In his speech accepting the Nobel Peace Prize this week in Oslo, Norway, President Obama noted that “we will not eradicate violent conflict in our lifetimes,” but he also expressed “fundamental faith in human progress” that one day, humans will not have to resort to violence to resolve disputes:
OBAMA: But we do not have to think that human nature is perfect for us to still believe that the human condition can be perfected. We do not have to live in an idealized world to still reach for those ideals that will make it a better place. The non-violence practiced by men like Gandhi and King may not have been practical or possible in every circumstance, but the love that they preached — their fundamental faith in human progress — that must always be the North Star that guides us on our journey.
For if we lose that faith — if we dismiss it as silly or naïve; if we divorce it from the decisions that we make on issues of war and peace — then we lose what’s best about humanity. We lose our sense of possibility. We lose our moral compass.
Conservatives of all stripes praised Obama’s speech. Newt Gingrich called it “historic,” and Charles Krauthammer said it was “his best speech” he’s given on foreign soil. But there’s one right winger that refuses to sign on. Last night on Fox News, John Bolton explained why he thought it was a “pretty bad speech” that was “sort of at high school level”:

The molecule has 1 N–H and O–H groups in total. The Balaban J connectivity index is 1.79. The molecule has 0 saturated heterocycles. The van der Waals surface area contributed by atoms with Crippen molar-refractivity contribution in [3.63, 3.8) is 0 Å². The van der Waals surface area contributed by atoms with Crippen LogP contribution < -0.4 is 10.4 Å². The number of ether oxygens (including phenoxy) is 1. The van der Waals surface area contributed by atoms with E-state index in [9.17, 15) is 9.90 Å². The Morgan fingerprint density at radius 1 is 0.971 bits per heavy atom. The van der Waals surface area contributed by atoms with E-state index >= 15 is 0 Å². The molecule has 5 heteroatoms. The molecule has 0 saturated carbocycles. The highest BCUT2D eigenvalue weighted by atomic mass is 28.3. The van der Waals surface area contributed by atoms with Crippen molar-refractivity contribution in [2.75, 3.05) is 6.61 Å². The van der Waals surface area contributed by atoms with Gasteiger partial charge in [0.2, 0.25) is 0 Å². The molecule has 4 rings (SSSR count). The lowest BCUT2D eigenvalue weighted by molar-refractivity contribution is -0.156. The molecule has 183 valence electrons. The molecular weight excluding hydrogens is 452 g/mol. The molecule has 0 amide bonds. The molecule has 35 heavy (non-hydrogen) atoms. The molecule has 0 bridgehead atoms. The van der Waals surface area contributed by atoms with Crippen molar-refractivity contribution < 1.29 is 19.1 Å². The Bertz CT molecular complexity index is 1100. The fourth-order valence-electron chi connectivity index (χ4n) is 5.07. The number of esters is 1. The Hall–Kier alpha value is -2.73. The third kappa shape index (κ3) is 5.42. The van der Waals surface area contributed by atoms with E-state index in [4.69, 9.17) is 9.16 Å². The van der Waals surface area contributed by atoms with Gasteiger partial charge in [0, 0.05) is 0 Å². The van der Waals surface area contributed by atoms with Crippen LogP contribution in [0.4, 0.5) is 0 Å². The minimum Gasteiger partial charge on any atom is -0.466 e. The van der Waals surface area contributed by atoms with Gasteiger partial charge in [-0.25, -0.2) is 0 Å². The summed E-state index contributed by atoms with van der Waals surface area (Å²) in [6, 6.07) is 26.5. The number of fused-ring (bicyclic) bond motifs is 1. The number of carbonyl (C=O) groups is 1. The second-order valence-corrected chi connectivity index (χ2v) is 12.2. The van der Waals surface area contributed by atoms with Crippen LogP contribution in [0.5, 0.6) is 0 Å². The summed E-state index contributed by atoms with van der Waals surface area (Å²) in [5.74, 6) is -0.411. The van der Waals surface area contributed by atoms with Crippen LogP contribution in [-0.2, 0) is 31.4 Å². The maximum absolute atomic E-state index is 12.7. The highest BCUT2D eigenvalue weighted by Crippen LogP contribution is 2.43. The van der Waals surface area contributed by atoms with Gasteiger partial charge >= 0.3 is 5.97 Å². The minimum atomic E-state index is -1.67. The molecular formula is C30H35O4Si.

BOLTON: He says we have to acknowledge the hard truth we will not eradicate violent conflict in our lifetimes. Well, no kidding. You know, homo sapiens are hard-wired for violent conflict, and we’re not going to eliminate violent conflict until homo sapiens ceases to exist as a separate species. And the whole notion you could even think about eliminating it not just in our lifetime but soon thereafter I think reveals a fundamental misunderstanding of human nature.
Of course, Bolton probably doesn’t have a moral compass to lose. His belief that humans will never eliminate violent conflict does nothing but provide it further justification and offers an insight into why the use of force is always his first instinct. In Bolton’s mind, that’s just “human nature.”